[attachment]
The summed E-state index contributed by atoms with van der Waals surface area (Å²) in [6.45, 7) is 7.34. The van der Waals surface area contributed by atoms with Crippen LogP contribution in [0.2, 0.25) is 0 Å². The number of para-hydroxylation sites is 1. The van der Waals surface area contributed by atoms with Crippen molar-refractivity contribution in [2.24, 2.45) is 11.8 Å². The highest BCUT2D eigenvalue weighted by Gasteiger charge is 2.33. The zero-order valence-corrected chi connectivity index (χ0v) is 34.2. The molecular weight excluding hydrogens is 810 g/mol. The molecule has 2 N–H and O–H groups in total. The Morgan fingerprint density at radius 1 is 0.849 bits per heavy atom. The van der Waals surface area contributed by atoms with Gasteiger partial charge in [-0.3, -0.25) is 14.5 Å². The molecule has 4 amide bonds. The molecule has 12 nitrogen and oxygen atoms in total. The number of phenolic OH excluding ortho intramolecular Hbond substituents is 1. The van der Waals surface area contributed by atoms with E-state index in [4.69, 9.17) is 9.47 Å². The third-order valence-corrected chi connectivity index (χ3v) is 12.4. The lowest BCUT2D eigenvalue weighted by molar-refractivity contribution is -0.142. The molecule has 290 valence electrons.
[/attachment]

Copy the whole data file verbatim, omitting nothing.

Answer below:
The summed E-state index contributed by atoms with van der Waals surface area (Å²) in [6.45, 7) is 7.34. The van der Waals surface area contributed by atoms with Crippen LogP contribution in [0.2, 0.25) is 0 Å². The number of para-hydroxylation sites is 1. The van der Waals surface area contributed by atoms with Crippen molar-refractivity contribution in [2.24, 2.45) is 11.8 Å². The highest BCUT2D eigenvalue weighted by Gasteiger charge is 2.33. The zero-order valence-corrected chi connectivity index (χ0v) is 34.2. The molecular weight excluding hydrogens is 810 g/mol. The molecule has 2 N–H and O–H groups in total. The Morgan fingerprint density at radius 1 is 0.849 bits per heavy atom. The van der Waals surface area contributed by atoms with Gasteiger partial charge in [-0.3, -0.25) is 14.5 Å². The molecule has 4 amide bonds. The molecule has 12 nitrogen and oxygen atoms in total. The number of phenolic OH excluding ortho intramolecular Hbond substituents is 1. The van der Waals surface area contributed by atoms with E-state index in [4.69, 9.17) is 9.47 Å². The third-order valence-corrected chi connectivity index (χ3v) is 12.4. The lowest BCUT2D eigenvalue weighted by molar-refractivity contribution is -0.142. The molecule has 290 valence electrons.